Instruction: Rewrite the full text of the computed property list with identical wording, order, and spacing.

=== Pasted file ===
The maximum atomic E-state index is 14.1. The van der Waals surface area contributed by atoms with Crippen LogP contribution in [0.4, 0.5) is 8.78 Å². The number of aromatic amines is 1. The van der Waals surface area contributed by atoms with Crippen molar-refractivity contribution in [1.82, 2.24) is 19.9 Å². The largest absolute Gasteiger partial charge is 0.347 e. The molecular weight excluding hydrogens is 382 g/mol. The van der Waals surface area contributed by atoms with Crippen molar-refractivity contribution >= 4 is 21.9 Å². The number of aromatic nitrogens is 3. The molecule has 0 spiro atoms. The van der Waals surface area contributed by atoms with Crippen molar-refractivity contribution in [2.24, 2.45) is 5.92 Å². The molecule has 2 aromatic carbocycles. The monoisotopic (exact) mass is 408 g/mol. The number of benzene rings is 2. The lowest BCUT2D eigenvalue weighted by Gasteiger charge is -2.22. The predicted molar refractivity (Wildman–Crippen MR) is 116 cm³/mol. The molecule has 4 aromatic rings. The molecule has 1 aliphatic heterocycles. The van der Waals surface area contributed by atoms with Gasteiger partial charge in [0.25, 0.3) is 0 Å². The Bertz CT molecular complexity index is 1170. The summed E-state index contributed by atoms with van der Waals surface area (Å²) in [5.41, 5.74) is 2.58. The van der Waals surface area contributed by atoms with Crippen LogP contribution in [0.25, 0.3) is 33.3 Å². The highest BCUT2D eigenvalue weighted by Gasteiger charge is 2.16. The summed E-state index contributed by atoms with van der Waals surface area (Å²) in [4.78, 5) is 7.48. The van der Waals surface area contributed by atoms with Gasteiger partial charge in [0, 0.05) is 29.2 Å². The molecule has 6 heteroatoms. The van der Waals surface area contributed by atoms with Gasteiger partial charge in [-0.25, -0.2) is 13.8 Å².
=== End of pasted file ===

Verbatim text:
The maximum atomic E-state index is 14.1. The van der Waals surface area contributed by atoms with Crippen LogP contribution in [0.4, 0.5) is 8.78 Å². The number of aromatic amines is 1. The van der Waals surface area contributed by atoms with Crippen molar-refractivity contribution in [1.82, 2.24) is 19.9 Å². The largest absolute Gasteiger partial charge is 0.347 e. The molecular weight excluding hydrogens is 382 g/mol. The van der Waals surface area contributed by atoms with Crippen molar-refractivity contribution >= 4 is 21.9 Å². The number of aromatic nitrogens is 3. The molecule has 0 spiro atoms. The van der Waals surface area contributed by atoms with Crippen molar-refractivity contribution in [2.24, 2.45) is 5.92 Å². The molecule has 2 aromatic carbocycles. The monoisotopic (exact) mass is 408 g/mol. The number of benzene rings is 2. The lowest BCUT2D eigenvalue weighted by Gasteiger charge is -2.22. The predicted molar refractivity (Wildman–Crippen MR) is 116 cm³/mol. The molecule has 4 aromatic rings. The molecule has 1 aliphatic heterocycles. The van der Waals surface area contributed by atoms with Gasteiger partial charge in [0.25, 0.3) is 0 Å². The Bertz CT molecular complexity index is 1170. The summed E-state index contributed by atoms with van der Waals surface area (Å²) in [5.41, 5.74) is 2.58. The van der Waals surface area contributed by atoms with Crippen LogP contribution in [0.25, 0.3) is 33.3 Å². The highest BCUT2D eigenvalue weighted by Gasteiger charge is 2.16. The summed E-state index contributed by atoms with van der Waals surface area (Å²) in [4.78, 5) is 7.48. The van der Waals surface area contributed by atoms with Gasteiger partial charge in [0, 0.05) is 29.2 Å². The molecule has 6 heteroatoms. The van der Waals surface area contributed by atoms with Gasteiger partial charge in [-0.25, -0.2) is 13.8 Å².